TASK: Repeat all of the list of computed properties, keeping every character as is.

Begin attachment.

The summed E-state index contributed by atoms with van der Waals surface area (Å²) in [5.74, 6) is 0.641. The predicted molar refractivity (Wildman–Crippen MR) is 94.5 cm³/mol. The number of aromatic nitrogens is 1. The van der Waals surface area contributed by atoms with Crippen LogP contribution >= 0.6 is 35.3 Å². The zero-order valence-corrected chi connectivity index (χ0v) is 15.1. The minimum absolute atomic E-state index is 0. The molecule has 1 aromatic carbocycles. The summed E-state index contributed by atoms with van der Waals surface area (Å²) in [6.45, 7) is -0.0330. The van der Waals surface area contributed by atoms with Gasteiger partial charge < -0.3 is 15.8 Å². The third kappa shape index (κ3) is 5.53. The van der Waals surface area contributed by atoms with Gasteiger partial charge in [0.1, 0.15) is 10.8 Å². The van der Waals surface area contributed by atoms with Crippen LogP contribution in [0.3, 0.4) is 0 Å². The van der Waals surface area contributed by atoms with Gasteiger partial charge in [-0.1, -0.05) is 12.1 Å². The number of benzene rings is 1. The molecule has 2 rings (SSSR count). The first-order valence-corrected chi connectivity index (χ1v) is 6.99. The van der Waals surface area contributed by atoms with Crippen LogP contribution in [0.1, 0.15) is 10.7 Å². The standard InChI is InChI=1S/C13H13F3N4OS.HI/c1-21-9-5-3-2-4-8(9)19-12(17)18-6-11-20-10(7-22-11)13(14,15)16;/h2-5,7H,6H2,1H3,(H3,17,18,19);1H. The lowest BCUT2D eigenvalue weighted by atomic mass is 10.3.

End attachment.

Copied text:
The summed E-state index contributed by atoms with van der Waals surface area (Å²) in [5.74, 6) is 0.641. The predicted molar refractivity (Wildman–Crippen MR) is 94.5 cm³/mol. The number of aromatic nitrogens is 1. The van der Waals surface area contributed by atoms with Crippen LogP contribution >= 0.6 is 35.3 Å². The zero-order valence-corrected chi connectivity index (χ0v) is 15.1. The minimum absolute atomic E-state index is 0. The molecule has 1 aromatic carbocycles. The summed E-state index contributed by atoms with van der Waals surface area (Å²) in [6.45, 7) is -0.0330. The van der Waals surface area contributed by atoms with Gasteiger partial charge < -0.3 is 15.8 Å². The third kappa shape index (κ3) is 5.53. The van der Waals surface area contributed by atoms with Gasteiger partial charge in [0.1, 0.15) is 10.8 Å². The van der Waals surface area contributed by atoms with Crippen LogP contribution in [0.3, 0.4) is 0 Å². The van der Waals surface area contributed by atoms with Gasteiger partial charge in [-0.1, -0.05) is 12.1 Å². The number of benzene rings is 1. The molecule has 2 rings (SSSR count). The first-order valence-corrected chi connectivity index (χ1v) is 6.99. The van der Waals surface area contributed by atoms with Crippen LogP contribution in [0.1, 0.15) is 10.7 Å². The standard InChI is InChI=1S/C13H13F3N4OS.HI/c1-21-9-5-3-2-4-8(9)19-12(17)18-6-11-20-10(7-22-11)13(14,15)16;/h2-5,7H,6H2,1H3,(H3,17,18,19);1H. The lowest BCUT2D eigenvalue weighted by atomic mass is 10.3.